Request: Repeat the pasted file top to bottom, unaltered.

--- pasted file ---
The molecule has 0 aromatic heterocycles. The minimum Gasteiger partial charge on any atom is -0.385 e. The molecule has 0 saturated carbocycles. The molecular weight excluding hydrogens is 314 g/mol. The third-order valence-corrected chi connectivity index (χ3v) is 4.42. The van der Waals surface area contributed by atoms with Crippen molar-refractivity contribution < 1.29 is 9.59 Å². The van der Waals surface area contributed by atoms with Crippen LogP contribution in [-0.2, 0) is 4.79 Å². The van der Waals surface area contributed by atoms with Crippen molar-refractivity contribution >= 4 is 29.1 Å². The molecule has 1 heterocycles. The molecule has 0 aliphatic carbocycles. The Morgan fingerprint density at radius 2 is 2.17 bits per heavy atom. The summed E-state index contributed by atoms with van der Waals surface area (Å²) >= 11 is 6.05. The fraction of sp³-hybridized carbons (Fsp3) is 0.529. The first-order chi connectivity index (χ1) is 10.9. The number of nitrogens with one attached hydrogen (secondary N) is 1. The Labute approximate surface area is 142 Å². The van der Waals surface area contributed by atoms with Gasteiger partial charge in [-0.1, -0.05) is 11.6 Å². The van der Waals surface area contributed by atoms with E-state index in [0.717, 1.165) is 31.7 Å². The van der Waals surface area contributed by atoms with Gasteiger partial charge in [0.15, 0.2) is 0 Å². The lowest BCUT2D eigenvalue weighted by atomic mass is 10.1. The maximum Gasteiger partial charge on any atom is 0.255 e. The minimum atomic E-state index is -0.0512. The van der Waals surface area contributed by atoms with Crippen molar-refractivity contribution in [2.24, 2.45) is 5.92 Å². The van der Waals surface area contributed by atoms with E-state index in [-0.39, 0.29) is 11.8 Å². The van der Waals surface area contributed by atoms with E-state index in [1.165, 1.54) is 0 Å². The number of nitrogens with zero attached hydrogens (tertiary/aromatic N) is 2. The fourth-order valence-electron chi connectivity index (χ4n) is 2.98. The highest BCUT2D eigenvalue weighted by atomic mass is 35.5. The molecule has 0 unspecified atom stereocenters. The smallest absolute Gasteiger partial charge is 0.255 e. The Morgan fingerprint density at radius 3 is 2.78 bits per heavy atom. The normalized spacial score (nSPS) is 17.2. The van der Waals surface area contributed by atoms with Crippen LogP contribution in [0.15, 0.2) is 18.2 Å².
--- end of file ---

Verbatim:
The molecule has 0 aromatic heterocycles. The minimum Gasteiger partial charge on any atom is -0.385 e. The molecule has 0 saturated carbocycles. The molecular weight excluding hydrogens is 314 g/mol. The third-order valence-corrected chi connectivity index (χ3v) is 4.42. The van der Waals surface area contributed by atoms with Crippen molar-refractivity contribution < 1.29 is 9.59 Å². The van der Waals surface area contributed by atoms with Crippen LogP contribution in [-0.2, 0) is 4.79 Å². The van der Waals surface area contributed by atoms with Crippen molar-refractivity contribution >= 4 is 29.1 Å². The molecule has 1 heterocycles. The molecule has 0 aliphatic carbocycles. The Morgan fingerprint density at radius 2 is 2.17 bits per heavy atom. The summed E-state index contributed by atoms with van der Waals surface area (Å²) >= 11 is 6.05. The fraction of sp³-hybridized carbons (Fsp3) is 0.529. The first-order chi connectivity index (χ1) is 10.9. The number of nitrogens with one attached hydrogen (secondary N) is 1. The Labute approximate surface area is 142 Å². The van der Waals surface area contributed by atoms with Gasteiger partial charge in [-0.1, -0.05) is 11.6 Å². The van der Waals surface area contributed by atoms with E-state index in [0.717, 1.165) is 31.7 Å². The van der Waals surface area contributed by atoms with Gasteiger partial charge in [0.15, 0.2) is 0 Å². The lowest BCUT2D eigenvalue weighted by atomic mass is 10.1. The maximum Gasteiger partial charge on any atom is 0.255 e. The minimum atomic E-state index is -0.0512. The van der Waals surface area contributed by atoms with Crippen molar-refractivity contribution in [2.24, 2.45) is 5.92 Å². The van der Waals surface area contributed by atoms with E-state index in [-0.39, 0.29) is 11.8 Å². The van der Waals surface area contributed by atoms with E-state index in [1.165, 1.54) is 0 Å². The number of nitrogens with zero attached hydrogens (tertiary/aromatic N) is 2. The fourth-order valence-electron chi connectivity index (χ4n) is 2.98. The highest BCUT2D eigenvalue weighted by atomic mass is 35.5. The molecule has 0 unspecified atom stereocenters. The smallest absolute Gasteiger partial charge is 0.255 e. The Morgan fingerprint density at radius 3 is 2.78 bits per heavy atom. The normalized spacial score (nSPS) is 17.2. The van der Waals surface area contributed by atoms with Crippen LogP contribution in [0.15, 0.2) is 18.2 Å².